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HindustanTimes Tue,23 Sep 2014

Pratik Kanjilal

The worst is yet to come

The Sri Lankan army might be able win the present conflict, but the bloodbath would seed more insurgencies. India, as a responsible neighbour, must act now to avoid future tragedies, writes Pratik Kanjilal.

Traversing a flat, divided world

When it comes to terror, it’s a divided world: some accept that terrorism is born out of inequalities, while others see it as a ‘Muslim’ problem. The Indian reality is complex, thanks to our religious and cultural diversity, writes Pratik Kanjilal.

Never say never again

In these polls, none of the urgent issues has been prioritised by mainstream parties. Yet, we vote. Are negative emotions (read: anger) becoming our main motivation? Pratik Kanjilal ponders.

The politics of Indian politics

Indian politics is divided between communal and secular and between rural and urban. And no matter how carefully or illogically we vote, politicians will stitch up a coalition and save the day, writes Pratik Kanjilal.

Right intention, wrong signals

One appreciates that the Congress is doing a difficult balancing act, refusing to be pushed around while trying to keep out regional leaders who regard a Union cabinet berth as a lottery ticket. It isn’t easy to apply a transparent formula for power-sharing to accommodate both allies and its own star performers. Pratik Kanjilal examines...

Sen bearded or Sen barbered?

In a free country, is there a law under which a citizen can be jailed on no substantial charge? The TV debates on Binayak Sen’s arrest, and release on bail, seem to have missed the point, writes Pratik Kanjilal.

Now, Aussies are feeling the pinch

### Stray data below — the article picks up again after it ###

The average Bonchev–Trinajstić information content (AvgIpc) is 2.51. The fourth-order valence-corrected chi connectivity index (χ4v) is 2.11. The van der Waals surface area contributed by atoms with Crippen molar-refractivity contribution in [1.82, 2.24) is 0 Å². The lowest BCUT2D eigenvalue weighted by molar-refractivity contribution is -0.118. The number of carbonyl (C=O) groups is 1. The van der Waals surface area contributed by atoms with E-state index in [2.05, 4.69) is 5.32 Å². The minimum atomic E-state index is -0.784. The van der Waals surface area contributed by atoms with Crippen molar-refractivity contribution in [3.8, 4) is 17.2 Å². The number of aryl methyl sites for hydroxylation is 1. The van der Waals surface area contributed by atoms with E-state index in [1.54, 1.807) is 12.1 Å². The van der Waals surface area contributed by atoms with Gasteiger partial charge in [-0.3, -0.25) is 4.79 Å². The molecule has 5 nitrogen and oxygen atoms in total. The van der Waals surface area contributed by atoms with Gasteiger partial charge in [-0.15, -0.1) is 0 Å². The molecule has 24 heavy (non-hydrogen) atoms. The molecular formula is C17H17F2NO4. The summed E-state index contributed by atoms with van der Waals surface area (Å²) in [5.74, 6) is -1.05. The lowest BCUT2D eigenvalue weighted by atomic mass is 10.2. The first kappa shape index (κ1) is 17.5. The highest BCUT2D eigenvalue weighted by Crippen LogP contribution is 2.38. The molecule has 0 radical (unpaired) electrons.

Australians are probably feeling cornered by the economic downturn. And that could be reason why Indians, who are seen as competitors, are being attacked, writes Pratik Kanjilal.

The real ‘party with a difference’

Intellectual property rights are being misused by corporates to earn profits. A Swedish political party is trying to strike a balance between corporate traditionalism and changing social needs. Pratik Kanjilal examines.

Who will police the state?

When you have a power vacuum, opportunistic political interests like Mamata-didi or Mao-dada will rush in and violence will follow, writes Pratik Kanjilal.

Set the reinvented wheels in motion

Life seems to have come a full circle for the BJP, the Left and the Volvo. They are all trying to construct a new future. While dreams are being realised in one factory, others are still struggling to tighten their nuts ’n’ bolts. Pratik Kanjilal writes.

The consensus chestnut again

In a diverse nation, almost everyone can, at least temporarily, find themselves in a minority in the matrix of factors which define identity— like religion, language, race, caste, colour, gender and location, writes Pratik Kanjilal.

Now for those who need it

The Budget is not an error of judgement. It’s a calculated risk to benefit indigents, writes Pratik Kanjilal.

A tweet and sour recipe

All Chinese computers will be linked to one network. You know who’ll be listening. Pratik Kanjilal elaborates.

Judge a book by its cover

The hoopla surrounding the re-launch of the Hindustan Times probably overshadowed it, but the feature on book covers by Indrajit Hazra, Cover Story (July 11), made for a nice Saturday read.

Get into a mission mode

Security has become as divisive as organised religion and is in desperate need of some common sense. We must distinguish between politically-motivated reduction and rationalisation based on real threat perceptions, writes Pratik Kanjilal.
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